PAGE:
The only Recently there was a fire which killed a young boy, a member of my extended family by marriage. It was a horrendous accident where no one was to blame, but everyone was left feeling a sense of guilt – a series of “what if’s”.
When a tragedy like this happens, how do you move on? Deb Caletti explores this very presumption in her novel A Heart in a Body of the World.
While not this particular scenario, our heroine Annabelle is dealing with a situation which is beyond her coping abilities. She tries to pick up on her previous routines, but life after trauma just isn’t the same. Some little irrelevant detail reminds her of what she is trying to forget until all she wants to do is run. So that is just what she does, starting in Seattle and making strides towards Washington, D.C. despite her overprotective mom pleading with her to return home where she can be monitored (although there are others who are sympathetically cheering her on). Her grandfather follows in his mobile home – a safe place to recoup for the next day’s travels across a somewhat brutal terrain. Her little brother sets up a GoFundMe page with friends, teachers, and family members, even total strangers, donating cash to show their support. While she can’t change the past, at least Annabelle can have some small control over her life – complete with blisters, aching feet, as well as sore muscles to show for her efforts. The further she travels, the stronger her “statement” and everyone starts to take notice.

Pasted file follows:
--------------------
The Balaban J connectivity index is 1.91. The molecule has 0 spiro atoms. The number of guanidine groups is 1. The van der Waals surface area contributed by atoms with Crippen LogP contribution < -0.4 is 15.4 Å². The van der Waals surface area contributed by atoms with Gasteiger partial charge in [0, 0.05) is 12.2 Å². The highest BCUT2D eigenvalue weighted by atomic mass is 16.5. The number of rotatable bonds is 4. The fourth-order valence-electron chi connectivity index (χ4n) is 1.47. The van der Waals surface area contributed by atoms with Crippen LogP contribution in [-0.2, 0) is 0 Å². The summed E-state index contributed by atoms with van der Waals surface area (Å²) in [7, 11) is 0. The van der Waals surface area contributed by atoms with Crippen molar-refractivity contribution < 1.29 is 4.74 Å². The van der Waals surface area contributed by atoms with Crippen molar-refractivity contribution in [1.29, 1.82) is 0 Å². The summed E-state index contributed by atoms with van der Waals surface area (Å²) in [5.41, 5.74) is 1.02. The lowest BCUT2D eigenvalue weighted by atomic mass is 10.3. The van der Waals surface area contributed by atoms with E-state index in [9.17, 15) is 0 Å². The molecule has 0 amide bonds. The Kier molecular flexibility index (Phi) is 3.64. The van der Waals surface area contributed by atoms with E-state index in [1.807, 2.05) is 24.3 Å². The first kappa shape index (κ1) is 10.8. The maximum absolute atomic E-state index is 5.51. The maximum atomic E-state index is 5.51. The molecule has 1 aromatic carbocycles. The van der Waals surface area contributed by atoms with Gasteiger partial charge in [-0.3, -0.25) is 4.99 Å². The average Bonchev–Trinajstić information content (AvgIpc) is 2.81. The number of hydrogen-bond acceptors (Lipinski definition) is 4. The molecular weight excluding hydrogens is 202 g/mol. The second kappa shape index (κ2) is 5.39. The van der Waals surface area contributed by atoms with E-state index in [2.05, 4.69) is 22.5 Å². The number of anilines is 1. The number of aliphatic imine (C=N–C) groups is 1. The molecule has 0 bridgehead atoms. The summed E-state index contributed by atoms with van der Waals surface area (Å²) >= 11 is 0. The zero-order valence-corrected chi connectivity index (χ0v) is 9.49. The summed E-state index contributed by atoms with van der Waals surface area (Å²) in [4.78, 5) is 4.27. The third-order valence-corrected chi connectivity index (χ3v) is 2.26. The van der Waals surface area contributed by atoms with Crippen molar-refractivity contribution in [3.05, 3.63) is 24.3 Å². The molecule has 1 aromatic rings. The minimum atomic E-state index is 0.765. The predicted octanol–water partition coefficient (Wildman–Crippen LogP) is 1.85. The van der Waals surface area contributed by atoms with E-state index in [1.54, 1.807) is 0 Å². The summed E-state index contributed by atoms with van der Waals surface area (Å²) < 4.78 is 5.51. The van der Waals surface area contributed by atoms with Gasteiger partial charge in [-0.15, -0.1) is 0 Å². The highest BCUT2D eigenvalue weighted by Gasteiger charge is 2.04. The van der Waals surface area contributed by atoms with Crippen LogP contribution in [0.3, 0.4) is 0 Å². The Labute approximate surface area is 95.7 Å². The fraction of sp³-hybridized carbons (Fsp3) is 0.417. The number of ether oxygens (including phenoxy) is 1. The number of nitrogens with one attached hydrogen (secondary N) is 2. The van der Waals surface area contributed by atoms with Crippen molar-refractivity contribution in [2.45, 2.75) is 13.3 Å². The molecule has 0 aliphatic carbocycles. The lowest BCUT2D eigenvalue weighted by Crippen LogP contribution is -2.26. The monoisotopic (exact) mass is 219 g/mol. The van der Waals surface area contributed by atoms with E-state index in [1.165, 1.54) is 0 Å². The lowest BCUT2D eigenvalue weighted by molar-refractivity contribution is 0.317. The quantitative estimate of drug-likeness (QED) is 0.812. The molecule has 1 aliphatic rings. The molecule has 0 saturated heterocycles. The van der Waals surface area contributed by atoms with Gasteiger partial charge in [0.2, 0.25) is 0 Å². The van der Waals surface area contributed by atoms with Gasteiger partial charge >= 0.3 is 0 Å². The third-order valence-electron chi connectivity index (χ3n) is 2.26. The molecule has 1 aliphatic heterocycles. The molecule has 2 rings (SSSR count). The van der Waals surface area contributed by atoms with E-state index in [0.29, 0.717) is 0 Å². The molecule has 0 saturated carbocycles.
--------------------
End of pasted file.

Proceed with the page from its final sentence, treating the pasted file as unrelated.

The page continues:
While the reader isn’t privy to the actual ordeal responsible for such a strong response until the end of the book, we are wrapped up in the emotional dilemma which motivates this footrace across the United States. This one will appeal to both teens and adults.
Four stars and a thank you to Simon & Schuster and Netgalley for providing this ARC in exchange for an honest review.